Rules of engagement

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Rules of Engagement for Operation Provide Relief, 1992

Rules of engagement (ROE) are the internal rules or directives among military forces (including individuals) that define the circumstances, conditions, degree, and manner in which the use of force, or actions which might be construed as provocative, may be applied.[1] They provide authorization for and/or limits on, among other things, the use of force and the employment of certain specific capabilities. In some nations, ROE has the status of guidance to military forces, while in other nations, ROE is lawful commands. Rules of engagement do not normally dictate how a result is to be achieved, but will indicate what measures may be unacceptable.[2]

While ROE is used in both domestic and international operations by most militaries, ROE is not used for domestic operations in the United States. Instead, the use of force by the U.S. military in such situations is governed by Rules for the Use of Force (RUF).

An abbreviated description of the rules of engagement may be issued to all personnel. Commonly referred to as a "ROE card", this document provides the soldier with a summary of the ROE regulating the use of force for a particular mission.[3]

Authoritative sources

While many countries have their own rules of engagement documents, many others do not. There are two primary international rules of engagement manuals that are internationally available: NATO ROE Manual MC 362-1 (restricted to NATO and Partnership for Peace countries); and the San Remo Rules of Engagement Handbook, which is freely available to all on the International Institute of Humanitarian Law (IIHL) website. Created for the IIHL by Commander Alan Cole, Major Phillip Drew, Captain Rob McLaughlin and Professor Dennis Mandsager, the San Remo ROE Handbook has been translated from its English original into French, Chinese, Arabic, Spanish, Hungarian, Russian, Bosnian, and Thai and several other languages.[4] Several countries have used the San Remo handbook as a model for creating their own ROE systems.[citation needed]


The International Institute of Humanitarian Law in San Remo, Italy conducts rules of engagement training course at least once per year, usually in September. Taught by some of the world's foremost authorities on ROE, the course attracts students from around the globe. Similar training by the San Remo ROE drafting team is conducted for the United Nations,[5] staff colleges and other organizations as requested.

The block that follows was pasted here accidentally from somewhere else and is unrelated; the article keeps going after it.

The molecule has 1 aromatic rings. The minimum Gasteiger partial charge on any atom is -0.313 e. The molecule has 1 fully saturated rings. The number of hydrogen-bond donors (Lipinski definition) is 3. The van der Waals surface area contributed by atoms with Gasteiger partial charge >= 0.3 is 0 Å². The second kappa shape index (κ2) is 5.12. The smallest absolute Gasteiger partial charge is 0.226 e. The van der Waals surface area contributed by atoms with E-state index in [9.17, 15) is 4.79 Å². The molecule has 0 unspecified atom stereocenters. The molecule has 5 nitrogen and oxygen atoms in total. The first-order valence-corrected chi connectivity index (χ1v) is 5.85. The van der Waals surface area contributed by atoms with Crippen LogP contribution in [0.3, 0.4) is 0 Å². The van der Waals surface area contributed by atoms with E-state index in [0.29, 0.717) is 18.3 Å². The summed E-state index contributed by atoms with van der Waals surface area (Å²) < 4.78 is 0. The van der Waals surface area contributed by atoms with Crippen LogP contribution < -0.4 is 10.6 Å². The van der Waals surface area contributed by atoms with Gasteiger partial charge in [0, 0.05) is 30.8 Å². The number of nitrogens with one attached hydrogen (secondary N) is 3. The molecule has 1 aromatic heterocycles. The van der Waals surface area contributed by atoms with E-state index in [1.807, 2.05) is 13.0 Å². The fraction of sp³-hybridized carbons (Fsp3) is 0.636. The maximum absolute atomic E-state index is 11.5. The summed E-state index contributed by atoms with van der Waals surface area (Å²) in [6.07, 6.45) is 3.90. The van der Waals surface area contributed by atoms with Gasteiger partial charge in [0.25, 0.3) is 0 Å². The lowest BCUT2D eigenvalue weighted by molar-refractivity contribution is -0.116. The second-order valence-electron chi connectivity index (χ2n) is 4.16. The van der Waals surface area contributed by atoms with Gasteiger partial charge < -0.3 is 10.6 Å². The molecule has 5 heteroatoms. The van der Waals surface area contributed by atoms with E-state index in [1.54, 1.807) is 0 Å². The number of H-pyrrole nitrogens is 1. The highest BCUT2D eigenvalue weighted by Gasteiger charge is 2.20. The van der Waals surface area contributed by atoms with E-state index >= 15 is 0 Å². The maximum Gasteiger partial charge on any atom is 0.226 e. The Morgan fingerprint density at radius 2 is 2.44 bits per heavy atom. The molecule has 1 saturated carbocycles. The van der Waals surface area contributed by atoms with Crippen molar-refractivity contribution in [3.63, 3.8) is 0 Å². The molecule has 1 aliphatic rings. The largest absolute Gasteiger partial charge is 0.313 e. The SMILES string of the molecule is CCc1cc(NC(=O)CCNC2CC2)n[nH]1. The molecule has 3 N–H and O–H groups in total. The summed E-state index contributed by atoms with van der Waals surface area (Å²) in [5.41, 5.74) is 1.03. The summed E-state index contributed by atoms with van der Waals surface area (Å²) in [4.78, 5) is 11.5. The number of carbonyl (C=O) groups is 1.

Often, violations of the laws of war are confused with violations of rules of engagement. Command responsibility is one means to distinguish between the two. The rules of engagement is a standard internal to the military, composed of orders that the military has deemed that its forces should follow during an operation. Treaties such as the Geneva Conventions that have been ratified by U.S. Senate are U.S. law under Article 6 of the U.S. Constitution. Likewise, the laws of war are part of international law, and also have the status of law, as recognized by the Supreme Court in The Paquete Habana. Breaches of treaties such as the Geneva Conventions and other laws of war might, therefore, fall outside of the ROE.

While some courts[citation needed] have found that an error in judgment in determining a hostile act or hostile intent is a breach of ROE, that conclusion constitutes an error at law on the part of the court[citation needed]. The question that must be asked in such cases is "Did the Soldier have an authority to use deadly force during this mission?" If the answer is yes, and the issue is self-defense, then attention must be turned to whether or not that force was reasonable and necessary in the circumstances.

When a prisoner of war/detainee is held under captivity, that person is afforded special protection under international humanitarian law. If the detained person is abused or murdered, the violation is one of international humanitarian law or the international criminal law, not necessarily the ROE.[6] It is important to note that protections afforded by the Geneva Conventions are not limited to those captured. The Fourth Geneva Convention, for example, is composed of more than 150 articles all of which are devoted to the protection of civilian populations as well.


  1. ^ NATO MC 362/1
  2. ^ Cole, Drew, McLaughlin, Mandsager, San Remo Rules of Engagement Handbook (San Remo: International Institute for Humanitarian Law, 2009)
  3. ^ Cole, Drew, McLaughlin, Mandsager, San Remo Rules of Engagement Handbook (San Remo: International Institute for Humanitarian Law, 2009)p.71
  4. ^
  5. ^ "How are Rules of Engagement (ROE) prepared for United Nations peacekeeping missions?". Retrieved 30 August 2016. 
  6. ^ Walzer, Michael (2015). Just and Unjust Wars. New York City: Basic Books. pp. 38–39. ISBN 9780465052714. 
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